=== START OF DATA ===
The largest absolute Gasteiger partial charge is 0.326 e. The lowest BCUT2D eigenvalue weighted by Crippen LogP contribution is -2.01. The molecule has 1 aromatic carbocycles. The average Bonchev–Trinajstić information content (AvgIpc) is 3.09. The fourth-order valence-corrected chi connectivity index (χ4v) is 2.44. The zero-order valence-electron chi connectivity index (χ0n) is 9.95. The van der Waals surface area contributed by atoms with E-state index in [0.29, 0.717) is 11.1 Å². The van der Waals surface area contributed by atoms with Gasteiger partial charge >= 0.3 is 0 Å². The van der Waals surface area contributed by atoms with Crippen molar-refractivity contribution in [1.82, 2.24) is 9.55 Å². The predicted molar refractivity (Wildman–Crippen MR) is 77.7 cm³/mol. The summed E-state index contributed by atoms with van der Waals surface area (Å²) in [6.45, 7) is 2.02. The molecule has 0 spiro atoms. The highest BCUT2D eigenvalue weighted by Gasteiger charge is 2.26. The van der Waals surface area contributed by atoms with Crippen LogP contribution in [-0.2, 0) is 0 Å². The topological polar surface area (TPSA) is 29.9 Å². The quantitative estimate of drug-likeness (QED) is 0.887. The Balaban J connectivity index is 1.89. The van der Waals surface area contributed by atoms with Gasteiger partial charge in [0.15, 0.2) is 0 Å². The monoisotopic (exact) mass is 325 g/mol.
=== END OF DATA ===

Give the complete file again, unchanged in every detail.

The largest absolute Gasteiger partial charge is 0.326 e. The lowest BCUT2D eigenvalue weighted by Crippen LogP contribution is -2.01. The molecule has 1 aromatic carbocycles. The average Bonchev–Trinajstić information content (AvgIpc) is 3.09. The fourth-order valence-corrected chi connectivity index (χ4v) is 2.44. The zero-order valence-electron chi connectivity index (χ0n) is 9.95. The van der Waals surface area contributed by atoms with E-state index in [0.29, 0.717) is 11.1 Å². The van der Waals surface area contributed by atoms with Gasteiger partial charge >= 0.3 is 0 Å². The van der Waals surface area contributed by atoms with Crippen molar-refractivity contribution in [1.82, 2.24) is 9.55 Å². The predicted molar refractivity (Wildman–Crippen MR) is 77.7 cm³/mol. The summed E-state index contributed by atoms with van der Waals surface area (Å²) in [6.45, 7) is 2.02. The molecule has 0 spiro atoms. The highest BCUT2D eigenvalue weighted by Gasteiger charge is 2.26. The van der Waals surface area contributed by atoms with Crippen LogP contribution in [-0.2, 0) is 0 Å². The topological polar surface area (TPSA) is 29.9 Å². The quantitative estimate of drug-likeness (QED) is 0.887. The Balaban J connectivity index is 1.89. The van der Waals surface area contributed by atoms with Gasteiger partial charge in [0.15, 0.2) is 0 Å². The monoisotopic (exact) mass is 325 g/mol.